On the morning of March 16, Ukrainian President Volodymyr Zelensky addressed the US Congress. Through an interpreter, he described the current reality of life in his invaded country: âRussia has turned the skies of Ukraine into a source of death for thousands of people. Russian troops have already fired nearly 1,000 missiles at Ukraine, countless bombs, they are using drones to kill us with precision.
Zelenskyy requested help via a humanitarian no-fly zone. âIs it asking a lot, to create a no-fly zone over Ukraine to save people? Is that too much to ask?”
The answer is not so simple.
The phrase “no-fly zone” is a friendly term for a complex orchestration of tactics and actions. To understand Zelenskyy’s request and why he immediately followed it with a lower-stakes alternative, it helps to first understand what a no-fly zone entails.
In a 2013 RAND Corporation study, Karl P. Mueller defines a no-fly zone as “a policy under which an outside actor openly prohibits all or part of aircraft flights over a specified territory” , either by intercepting and directing hostile planes and helicopters out of the closed sky or shooting down such planes if they do not comply.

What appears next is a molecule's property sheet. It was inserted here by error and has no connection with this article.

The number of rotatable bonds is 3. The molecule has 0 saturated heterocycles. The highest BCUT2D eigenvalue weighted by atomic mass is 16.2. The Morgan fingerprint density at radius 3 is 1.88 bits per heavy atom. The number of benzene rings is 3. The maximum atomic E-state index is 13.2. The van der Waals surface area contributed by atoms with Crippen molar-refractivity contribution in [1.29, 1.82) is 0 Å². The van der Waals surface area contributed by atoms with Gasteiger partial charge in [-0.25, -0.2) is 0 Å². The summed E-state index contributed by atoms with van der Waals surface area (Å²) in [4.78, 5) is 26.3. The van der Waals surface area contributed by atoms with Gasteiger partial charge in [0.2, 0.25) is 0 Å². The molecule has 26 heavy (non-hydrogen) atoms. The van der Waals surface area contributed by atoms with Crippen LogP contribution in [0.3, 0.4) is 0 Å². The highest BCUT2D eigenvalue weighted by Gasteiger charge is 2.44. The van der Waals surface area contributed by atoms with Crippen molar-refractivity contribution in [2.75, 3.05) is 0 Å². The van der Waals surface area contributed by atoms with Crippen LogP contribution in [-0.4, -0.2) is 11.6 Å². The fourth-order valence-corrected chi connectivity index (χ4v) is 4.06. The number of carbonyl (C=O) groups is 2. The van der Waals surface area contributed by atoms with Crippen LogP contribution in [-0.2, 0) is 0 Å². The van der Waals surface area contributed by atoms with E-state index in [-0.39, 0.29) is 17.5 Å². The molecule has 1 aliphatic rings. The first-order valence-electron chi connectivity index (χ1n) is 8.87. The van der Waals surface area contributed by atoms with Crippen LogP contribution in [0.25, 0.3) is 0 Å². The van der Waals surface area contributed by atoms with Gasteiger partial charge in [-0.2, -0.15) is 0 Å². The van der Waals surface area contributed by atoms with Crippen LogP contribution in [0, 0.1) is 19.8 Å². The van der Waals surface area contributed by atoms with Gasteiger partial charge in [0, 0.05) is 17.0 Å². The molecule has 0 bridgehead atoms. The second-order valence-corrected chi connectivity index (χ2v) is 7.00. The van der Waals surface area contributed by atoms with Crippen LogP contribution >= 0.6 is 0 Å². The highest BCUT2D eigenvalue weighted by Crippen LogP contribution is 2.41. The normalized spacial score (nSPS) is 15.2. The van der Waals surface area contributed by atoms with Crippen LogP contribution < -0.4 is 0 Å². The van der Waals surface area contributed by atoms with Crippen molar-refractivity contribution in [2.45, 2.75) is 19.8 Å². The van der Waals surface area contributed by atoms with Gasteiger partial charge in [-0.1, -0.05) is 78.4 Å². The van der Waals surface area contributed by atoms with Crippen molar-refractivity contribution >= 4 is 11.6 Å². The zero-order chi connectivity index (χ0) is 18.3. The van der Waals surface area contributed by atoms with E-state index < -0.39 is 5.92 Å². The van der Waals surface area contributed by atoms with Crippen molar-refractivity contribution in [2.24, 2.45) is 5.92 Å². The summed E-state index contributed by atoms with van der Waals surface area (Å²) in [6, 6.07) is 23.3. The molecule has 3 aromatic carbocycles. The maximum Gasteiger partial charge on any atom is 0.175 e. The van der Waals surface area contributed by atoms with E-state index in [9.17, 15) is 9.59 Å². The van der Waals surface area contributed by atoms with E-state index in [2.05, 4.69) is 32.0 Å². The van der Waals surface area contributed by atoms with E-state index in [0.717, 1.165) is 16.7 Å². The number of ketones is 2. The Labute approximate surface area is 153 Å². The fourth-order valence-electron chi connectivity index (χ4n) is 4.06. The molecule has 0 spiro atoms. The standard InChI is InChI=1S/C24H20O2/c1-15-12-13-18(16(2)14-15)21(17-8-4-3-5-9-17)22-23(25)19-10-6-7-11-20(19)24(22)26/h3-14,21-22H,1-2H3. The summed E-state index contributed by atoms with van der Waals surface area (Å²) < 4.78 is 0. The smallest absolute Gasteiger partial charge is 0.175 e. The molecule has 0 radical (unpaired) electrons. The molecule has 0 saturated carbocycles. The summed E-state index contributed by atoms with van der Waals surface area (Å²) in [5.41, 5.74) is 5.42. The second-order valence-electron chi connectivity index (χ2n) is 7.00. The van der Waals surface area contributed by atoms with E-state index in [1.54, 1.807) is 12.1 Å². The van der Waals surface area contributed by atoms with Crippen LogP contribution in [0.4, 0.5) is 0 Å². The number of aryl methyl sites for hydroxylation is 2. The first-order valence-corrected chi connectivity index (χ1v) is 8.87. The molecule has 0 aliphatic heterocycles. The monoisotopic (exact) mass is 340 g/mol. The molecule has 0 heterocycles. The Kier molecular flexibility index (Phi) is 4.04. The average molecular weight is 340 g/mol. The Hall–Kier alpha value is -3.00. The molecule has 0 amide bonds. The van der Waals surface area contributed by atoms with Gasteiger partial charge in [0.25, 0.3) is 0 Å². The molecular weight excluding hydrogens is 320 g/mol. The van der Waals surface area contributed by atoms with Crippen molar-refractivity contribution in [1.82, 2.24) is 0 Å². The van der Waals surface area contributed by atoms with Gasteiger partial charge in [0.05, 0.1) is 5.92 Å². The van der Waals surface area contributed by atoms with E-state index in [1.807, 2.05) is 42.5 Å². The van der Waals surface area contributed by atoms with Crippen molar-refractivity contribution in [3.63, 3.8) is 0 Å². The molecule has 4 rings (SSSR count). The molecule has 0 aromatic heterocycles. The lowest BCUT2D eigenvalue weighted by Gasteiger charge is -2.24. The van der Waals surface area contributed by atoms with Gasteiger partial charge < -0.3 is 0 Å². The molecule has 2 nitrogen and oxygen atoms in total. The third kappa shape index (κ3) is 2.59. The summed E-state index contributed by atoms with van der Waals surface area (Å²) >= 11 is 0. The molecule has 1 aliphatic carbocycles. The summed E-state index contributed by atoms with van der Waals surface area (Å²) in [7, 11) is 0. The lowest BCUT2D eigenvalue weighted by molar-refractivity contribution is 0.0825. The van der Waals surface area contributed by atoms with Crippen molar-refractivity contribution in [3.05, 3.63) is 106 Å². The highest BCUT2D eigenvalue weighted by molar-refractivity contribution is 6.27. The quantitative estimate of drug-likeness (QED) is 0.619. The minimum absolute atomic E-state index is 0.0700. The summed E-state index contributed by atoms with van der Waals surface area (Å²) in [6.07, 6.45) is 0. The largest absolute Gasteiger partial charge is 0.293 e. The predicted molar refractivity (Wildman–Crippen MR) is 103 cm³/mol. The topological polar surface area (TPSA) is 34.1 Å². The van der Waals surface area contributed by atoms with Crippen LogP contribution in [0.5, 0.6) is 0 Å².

This area is distinct from interceptions over a nation’s own or allied airspace, in which a sovereign right to intercept is assumed or granted. It is also an explicit affirmation of the right to airspace where it would not normally exist, as in the airspace of a country in civil war, for example. And unlike a negotiated agreement where multiple countries agree not to fly military aircraft over the same area, a no-fly zone assumes the ability and willingness of the faction imposing it to actually shoot down the plane that violates it.
In short: asking a country to create a no-fly zone is asking it to go to war.
While planes have been shooting other planes for more than a century, using an air force directly against another country is actually less complicated than setting up a no-fly zone. This is because, writes Mueller, intercepting a flight in a no-fly zone requires an air force capable of monitoring the entire area in real time, sending fighters to intercept planes when they violate the area, and to do so with overwhelming force against the nation. whose planes are intercepted.